Tags: S&P 500 | 355 billion | pension | shortfall

S&P 500 Companies Face $355 Billion Pension Shortfall

By    |   Monday, 23 July 2012 09:45 AM

Pension funds have not exactly been blowing it out of the water with their investment returns in recent years. So it is not too surprising to learn that corporate pension shortfalls have risen to an all-time high.

Companies in the S&P 500 reported total pension assets of $1.32 trillion in their most recent fiscal year compared with obligations of $1.68 trillion, according to a new S&P report obtained by The New York Times.

That leaves a record shortfall of $355 billion. Leading the way was General Electric Co., with a deficit of $21.6 billion. Six other companies reported shortfalls of more than $10 billion: AT&T Inc., The Boeing Co., Exxon Mobil Corp., Ford Motor Co., IBM Corp. and Lockheed Martin Corp.

Editor's Note: How You Lost $85,000 During the Last Decade. See the Numbers.

Only 18 companies have their pensions fully funded. JPMorgan Chase & Co. was the most over-funded–to the tune of $1.6 billion, The Times reported.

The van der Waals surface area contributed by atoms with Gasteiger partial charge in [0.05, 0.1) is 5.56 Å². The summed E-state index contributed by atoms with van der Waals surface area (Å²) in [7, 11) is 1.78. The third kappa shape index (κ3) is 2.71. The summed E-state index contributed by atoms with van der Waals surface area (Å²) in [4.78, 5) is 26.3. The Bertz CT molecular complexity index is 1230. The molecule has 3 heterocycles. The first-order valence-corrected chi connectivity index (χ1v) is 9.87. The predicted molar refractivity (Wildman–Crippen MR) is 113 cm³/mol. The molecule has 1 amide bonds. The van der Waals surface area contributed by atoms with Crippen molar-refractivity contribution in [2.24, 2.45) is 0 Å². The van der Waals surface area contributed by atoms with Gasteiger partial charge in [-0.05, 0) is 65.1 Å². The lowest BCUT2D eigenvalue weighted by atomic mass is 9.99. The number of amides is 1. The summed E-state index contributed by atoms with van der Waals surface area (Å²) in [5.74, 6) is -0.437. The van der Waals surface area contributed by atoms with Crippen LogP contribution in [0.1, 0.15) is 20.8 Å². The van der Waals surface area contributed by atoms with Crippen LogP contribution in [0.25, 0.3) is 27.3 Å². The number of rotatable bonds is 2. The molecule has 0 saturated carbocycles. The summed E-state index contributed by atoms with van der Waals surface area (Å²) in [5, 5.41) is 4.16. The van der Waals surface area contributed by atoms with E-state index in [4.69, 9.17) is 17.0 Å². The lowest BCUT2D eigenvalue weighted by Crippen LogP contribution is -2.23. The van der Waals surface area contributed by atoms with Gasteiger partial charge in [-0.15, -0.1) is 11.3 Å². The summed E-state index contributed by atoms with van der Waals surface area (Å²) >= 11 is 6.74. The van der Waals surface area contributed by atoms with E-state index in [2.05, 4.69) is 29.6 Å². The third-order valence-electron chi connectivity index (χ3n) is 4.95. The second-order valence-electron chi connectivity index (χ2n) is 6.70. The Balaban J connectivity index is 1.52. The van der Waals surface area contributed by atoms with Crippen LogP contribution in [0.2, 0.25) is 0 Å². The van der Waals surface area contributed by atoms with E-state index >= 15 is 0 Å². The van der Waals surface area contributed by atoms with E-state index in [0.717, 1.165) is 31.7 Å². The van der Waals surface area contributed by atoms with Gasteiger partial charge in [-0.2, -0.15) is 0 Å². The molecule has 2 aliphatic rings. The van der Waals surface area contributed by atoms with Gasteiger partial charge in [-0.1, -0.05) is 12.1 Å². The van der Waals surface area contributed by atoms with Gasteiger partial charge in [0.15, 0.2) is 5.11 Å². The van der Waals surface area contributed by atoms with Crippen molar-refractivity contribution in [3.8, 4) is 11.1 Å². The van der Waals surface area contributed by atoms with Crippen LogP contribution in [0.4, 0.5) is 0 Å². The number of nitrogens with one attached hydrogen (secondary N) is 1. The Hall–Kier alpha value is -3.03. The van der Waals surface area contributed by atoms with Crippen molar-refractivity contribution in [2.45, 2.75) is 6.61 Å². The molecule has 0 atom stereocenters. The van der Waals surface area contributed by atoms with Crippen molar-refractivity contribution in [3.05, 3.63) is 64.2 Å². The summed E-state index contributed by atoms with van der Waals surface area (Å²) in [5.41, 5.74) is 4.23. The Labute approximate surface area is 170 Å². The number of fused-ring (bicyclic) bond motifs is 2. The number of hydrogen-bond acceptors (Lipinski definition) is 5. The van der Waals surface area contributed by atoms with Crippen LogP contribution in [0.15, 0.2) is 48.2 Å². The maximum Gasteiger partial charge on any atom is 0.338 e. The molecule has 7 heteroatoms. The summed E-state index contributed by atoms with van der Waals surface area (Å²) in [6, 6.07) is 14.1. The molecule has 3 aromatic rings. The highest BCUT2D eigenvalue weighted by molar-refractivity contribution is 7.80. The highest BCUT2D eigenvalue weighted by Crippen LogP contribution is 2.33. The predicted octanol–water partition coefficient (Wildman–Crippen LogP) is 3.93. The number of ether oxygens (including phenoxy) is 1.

For many companies, the main cause of the underfunding appears to be the performance of the markets, not a failure to make contributions to the plans.

The ever-expanding shortfall for most companies and their shift to defined contribution plans from defined benefit plans does not bode well for many older members of the workforce.

"The American Dream of a golden retirement for baby boomers is quickly dissipating," Howard Silverblatt, a senior S&P analyst and author of the report, told the Los Angeles Times.

"Plans have been reduced and the burden shifted, with future retirees needing to save more for their retirement. For many baby boomers it may already be too late to safely build up assets, outside of working longer or living more frugally in retirement."

Editor's Note: How You Lost $85,000 During the Last Decade. See the Numbers.

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Monday, 23 July 2012 09:45 AM
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